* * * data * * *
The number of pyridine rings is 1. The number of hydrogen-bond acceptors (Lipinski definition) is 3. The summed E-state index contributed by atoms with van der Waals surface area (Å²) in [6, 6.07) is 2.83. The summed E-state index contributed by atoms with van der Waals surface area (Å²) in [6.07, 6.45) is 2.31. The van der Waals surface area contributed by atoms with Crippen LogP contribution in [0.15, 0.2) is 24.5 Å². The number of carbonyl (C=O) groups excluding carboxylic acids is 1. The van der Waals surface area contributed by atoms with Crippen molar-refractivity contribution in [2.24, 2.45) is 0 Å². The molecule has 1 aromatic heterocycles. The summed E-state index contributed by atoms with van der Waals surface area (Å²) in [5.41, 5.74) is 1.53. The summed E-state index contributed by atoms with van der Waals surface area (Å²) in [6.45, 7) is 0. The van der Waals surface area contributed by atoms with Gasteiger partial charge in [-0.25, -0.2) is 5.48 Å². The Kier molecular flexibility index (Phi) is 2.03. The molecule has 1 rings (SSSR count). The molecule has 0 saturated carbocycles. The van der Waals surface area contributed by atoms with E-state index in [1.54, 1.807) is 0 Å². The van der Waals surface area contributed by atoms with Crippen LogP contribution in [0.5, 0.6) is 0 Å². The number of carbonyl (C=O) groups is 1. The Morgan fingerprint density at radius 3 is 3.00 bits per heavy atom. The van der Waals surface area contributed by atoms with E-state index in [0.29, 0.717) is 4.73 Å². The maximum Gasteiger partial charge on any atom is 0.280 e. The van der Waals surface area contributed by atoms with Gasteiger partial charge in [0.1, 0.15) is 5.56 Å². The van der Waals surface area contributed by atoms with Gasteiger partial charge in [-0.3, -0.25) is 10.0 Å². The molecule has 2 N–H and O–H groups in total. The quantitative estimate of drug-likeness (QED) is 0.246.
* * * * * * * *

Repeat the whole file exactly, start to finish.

The number of pyridine rings is 1. The number of hydrogen-bond acceptors (Lipinski definition) is 3. The summed E-state index contributed by atoms with van der Waals surface area (Å²) in [6, 6.07) is 2.83. The summed E-state index contributed by atoms with van der Waals surface area (Å²) in [6.07, 6.45) is 2.31. The van der Waals surface area contributed by atoms with Crippen LogP contribution in [0.15, 0.2) is 24.5 Å². The number of carbonyl (C=O) groups excluding carboxylic acids is 1. The van der Waals surface area contributed by atoms with Crippen molar-refractivity contribution in [2.24, 2.45) is 0 Å². The molecule has 1 aromatic heterocycles. The summed E-state index contributed by atoms with van der Waals surface area (Å²) in [5.41, 5.74) is 1.53. The summed E-state index contributed by atoms with van der Waals surface area (Å²) in [6.45, 7) is 0. The van der Waals surface area contributed by atoms with Gasteiger partial charge in [-0.25, -0.2) is 5.48 Å². The Kier molecular flexibility index (Phi) is 2.03. The molecule has 1 rings (SSSR count). The molecule has 0 saturated carbocycles. The van der Waals surface area contributed by atoms with E-state index in [1.54, 1.807) is 0 Å². The van der Waals surface area contributed by atoms with Crippen LogP contribution in [0.5, 0.6) is 0 Å². The number of carbonyl (C=O) groups is 1. The Morgan fingerprint density at radius 3 is 3.00 bits per heavy atom. The van der Waals surface area contributed by atoms with E-state index in [0.29, 0.717) is 4.73 Å². The maximum Gasteiger partial charge on any atom is 0.280 e. The van der Waals surface area contributed by atoms with Gasteiger partial charge in [0.1, 0.15) is 5.56 Å². The van der Waals surface area contributed by atoms with Gasteiger partial charge in [-0.3, -0.25) is 10.0 Å². The molecule has 2 N–H and O–H groups in total. The quantitative estimate of drug-likeness (QED) is 0.246.